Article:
Caricature of Hitler
Artist, writer and Holocaust survivor Arnold Daghani grew up in Bessarabia prior to the Romanian annexation in 1918. He subsequently lived in Fascist-controlled Bucharest before moving to Czernowitz, under Soviet jurisdiction. Following the Nazi invasion, he and his wife, Anisoara, were arrested in 1942 and deported to the Mikhailowka labour camp in the Ukraine. Here he chronicled his experiences both in artworks and in a written diary which he managed to smuggle out during his escape to Budapest in 1943. After the war, Daghani lived variously in Israel, France, Switzerland and England. In 1947 Daghani published his experiences, first in Romanian, and subsequently in 1961 in English under the title The Grave is in the Cherry Orchard, in the ADAM (Arts, Drama, Architecture, Music) International Review. Originally founded in Bucharest, the magazine was edited in exile by Miron Grindea, Daghani’s exact contemporary and fellow Romanian émigré.
Daghani’s collage, Caricature of Hitler, was made long after the Second World War in October 1978. Aged almost seventy and in poor health, the artist was restless and unsettled, dwelling on past events. Although he had produced art during his time in ghettoes and labour camps based on these experiences, many of these early works were lost during his subsequent exile and travels. Between 1960 and the late 1970s, Daghani worked constantly, writing and making simple sketches in preference to the physical and mental demands of more complex work. Incidents from the war, particularly the Jewish experience in the Holocaust and representations of Hitler, recur frequently throughout this later body of work as a process of re-fixing unstable memory.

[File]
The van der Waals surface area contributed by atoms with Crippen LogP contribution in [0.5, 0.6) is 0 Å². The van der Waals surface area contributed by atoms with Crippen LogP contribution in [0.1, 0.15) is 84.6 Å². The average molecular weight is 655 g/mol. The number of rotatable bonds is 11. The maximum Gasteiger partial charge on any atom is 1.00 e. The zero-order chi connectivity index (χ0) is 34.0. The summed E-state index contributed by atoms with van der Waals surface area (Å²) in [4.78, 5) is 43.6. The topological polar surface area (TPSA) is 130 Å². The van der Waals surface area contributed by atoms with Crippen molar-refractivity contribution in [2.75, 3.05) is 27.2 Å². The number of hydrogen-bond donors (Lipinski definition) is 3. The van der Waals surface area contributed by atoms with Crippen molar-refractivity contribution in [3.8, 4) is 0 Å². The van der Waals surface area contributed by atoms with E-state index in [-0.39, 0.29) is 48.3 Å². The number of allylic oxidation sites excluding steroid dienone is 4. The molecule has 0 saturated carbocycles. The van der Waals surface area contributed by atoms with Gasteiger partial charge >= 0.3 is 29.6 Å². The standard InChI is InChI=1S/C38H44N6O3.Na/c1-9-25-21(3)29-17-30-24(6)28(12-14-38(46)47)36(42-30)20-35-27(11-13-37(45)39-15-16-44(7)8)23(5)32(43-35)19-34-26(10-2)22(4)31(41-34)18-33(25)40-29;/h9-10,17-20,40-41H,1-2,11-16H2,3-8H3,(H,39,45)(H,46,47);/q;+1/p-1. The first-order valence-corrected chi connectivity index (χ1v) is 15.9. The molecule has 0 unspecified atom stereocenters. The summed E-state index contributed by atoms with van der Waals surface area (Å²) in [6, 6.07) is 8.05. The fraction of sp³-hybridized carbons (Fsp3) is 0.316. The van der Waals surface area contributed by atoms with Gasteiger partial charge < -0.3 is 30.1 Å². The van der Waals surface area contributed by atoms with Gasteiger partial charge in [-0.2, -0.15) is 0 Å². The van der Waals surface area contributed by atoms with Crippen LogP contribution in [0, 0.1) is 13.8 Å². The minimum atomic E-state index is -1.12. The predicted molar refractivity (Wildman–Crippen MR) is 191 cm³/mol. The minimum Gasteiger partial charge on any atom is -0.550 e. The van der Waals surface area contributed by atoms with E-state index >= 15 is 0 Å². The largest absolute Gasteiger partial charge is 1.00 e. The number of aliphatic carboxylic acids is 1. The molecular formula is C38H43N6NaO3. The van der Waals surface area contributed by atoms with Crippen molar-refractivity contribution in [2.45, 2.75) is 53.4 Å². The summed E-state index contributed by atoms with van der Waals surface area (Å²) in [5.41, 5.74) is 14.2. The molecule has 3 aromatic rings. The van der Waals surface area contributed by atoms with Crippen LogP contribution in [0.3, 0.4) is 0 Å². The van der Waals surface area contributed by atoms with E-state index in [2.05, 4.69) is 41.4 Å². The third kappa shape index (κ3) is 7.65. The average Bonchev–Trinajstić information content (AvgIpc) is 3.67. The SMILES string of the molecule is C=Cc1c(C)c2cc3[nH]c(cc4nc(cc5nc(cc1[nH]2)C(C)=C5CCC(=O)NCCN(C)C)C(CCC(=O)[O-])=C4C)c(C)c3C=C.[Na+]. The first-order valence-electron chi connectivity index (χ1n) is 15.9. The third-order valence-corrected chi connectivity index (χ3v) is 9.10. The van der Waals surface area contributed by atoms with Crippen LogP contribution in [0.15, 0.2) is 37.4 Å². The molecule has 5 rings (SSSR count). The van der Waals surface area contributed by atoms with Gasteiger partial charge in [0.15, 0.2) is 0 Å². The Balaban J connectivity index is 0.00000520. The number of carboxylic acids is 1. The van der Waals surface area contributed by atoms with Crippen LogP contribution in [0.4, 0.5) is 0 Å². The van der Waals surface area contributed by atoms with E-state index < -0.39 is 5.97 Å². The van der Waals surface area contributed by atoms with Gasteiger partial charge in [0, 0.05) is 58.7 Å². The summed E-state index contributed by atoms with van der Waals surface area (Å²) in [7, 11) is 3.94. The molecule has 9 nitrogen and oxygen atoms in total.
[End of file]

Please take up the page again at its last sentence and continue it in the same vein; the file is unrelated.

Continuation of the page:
This powerful satirical portrait of Hitler comprises key collaged elements taken from newspapers: a cut-out of a woman’s breasts has been cleverly and subversively transformed into the face of Adolf Hitler, to which a nose has been added, and a cartoon-like moustache, eyebrows and a tuft of hair have been inked in. Beneath the caricature a text equates the Dictator’s distinctive hairstyle (‘the rise of the tuft’) and moustache as shorthand for the atrocities with which he is associated. With his savage wit, Daghani joins a roster of notable émigré caricaturists and political satirists, including George Grosz, Victor ‘Vicky’ Weiss and John Heartfield (1891–1968).
In 1992 Ben Uri held an exhibition of Drawings by Arnold Daghani in Dean Street, Soho to mark the 1991 publication of The Seven Days of Schlemihl, written and illustrated by the artist. Ben Uri owns 60 Daghani works including the Love print portfolio, comprising ten nudes executed in white on black, and more than 40 further works on paper dating from 1960 to the late 1970s, including views of Jerusalem and orthodox Jewish subjects, portraits and further caricatures referencing Hitler and the Holocaust. A further 6000 works by Daghani are also held in The Arnold Daghani Collection at the University of Sussex.